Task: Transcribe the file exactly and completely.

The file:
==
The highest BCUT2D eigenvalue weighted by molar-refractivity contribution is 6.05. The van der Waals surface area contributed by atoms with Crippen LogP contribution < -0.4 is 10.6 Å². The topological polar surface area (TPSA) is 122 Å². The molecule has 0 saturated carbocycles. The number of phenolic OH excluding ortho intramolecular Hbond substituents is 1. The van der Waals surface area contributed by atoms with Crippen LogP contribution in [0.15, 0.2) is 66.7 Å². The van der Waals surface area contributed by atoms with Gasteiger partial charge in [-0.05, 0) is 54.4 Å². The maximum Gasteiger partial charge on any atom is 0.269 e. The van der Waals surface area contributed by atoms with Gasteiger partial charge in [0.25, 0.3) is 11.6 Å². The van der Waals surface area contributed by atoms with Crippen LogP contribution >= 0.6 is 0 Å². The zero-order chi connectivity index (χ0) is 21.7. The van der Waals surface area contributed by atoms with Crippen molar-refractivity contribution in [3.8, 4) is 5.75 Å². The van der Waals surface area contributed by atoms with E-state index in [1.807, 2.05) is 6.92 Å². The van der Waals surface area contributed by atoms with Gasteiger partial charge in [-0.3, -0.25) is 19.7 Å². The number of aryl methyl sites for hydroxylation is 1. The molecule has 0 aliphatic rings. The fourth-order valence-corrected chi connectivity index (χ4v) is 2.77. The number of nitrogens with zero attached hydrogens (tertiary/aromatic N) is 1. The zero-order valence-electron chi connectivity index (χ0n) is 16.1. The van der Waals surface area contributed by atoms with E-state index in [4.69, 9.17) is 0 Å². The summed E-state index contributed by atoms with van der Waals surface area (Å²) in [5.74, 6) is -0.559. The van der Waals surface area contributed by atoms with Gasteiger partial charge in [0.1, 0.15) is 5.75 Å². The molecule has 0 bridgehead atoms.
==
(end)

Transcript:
The highest BCUT2D eigenvalue weighted by molar-refractivity contribution is 6.05. The van der Waals surface area contributed by atoms with Crippen LogP contribution < -0.4 is 10.6 Å². The topological polar surface area (TPSA) is 122 Å². The molecule has 0 saturated carbocycles. The number of phenolic OH excluding ortho intramolecular Hbond substituents is 1. The van der Waals surface area contributed by atoms with Crippen LogP contribution in [0.15, 0.2) is 66.7 Å². The van der Waals surface area contributed by atoms with Gasteiger partial charge in [-0.05, 0) is 54.4 Å². The maximum Gasteiger partial charge on any atom is 0.269 e. The van der Waals surface area contributed by atoms with Gasteiger partial charge in [0.25, 0.3) is 11.6 Å². The van der Waals surface area contributed by atoms with Crippen LogP contribution >= 0.6 is 0 Å². The zero-order chi connectivity index (χ0) is 21.7. The van der Waals surface area contributed by atoms with Crippen molar-refractivity contribution in [3.8, 4) is 5.75 Å². The van der Waals surface area contributed by atoms with E-state index in [1.807, 2.05) is 6.92 Å². The van der Waals surface area contributed by atoms with Gasteiger partial charge in [-0.3, -0.25) is 19.7 Å². The number of aryl methyl sites for hydroxylation is 1. The molecule has 0 aliphatic rings. The fourth-order valence-corrected chi connectivity index (χ4v) is 2.77. The number of nitrogens with zero attached hydrogens (tertiary/aromatic N) is 1. The zero-order valence-electron chi connectivity index (χ0n) is 16.1. The van der Waals surface area contributed by atoms with E-state index in [4.69, 9.17) is 0 Å². The summed E-state index contributed by atoms with van der Waals surface area (Å²) in [5.74, 6) is -0.559. The van der Waals surface area contributed by atoms with Gasteiger partial charge in [0.1, 0.15) is 5.75 Å². The molecule has 0 bridgehead atoms.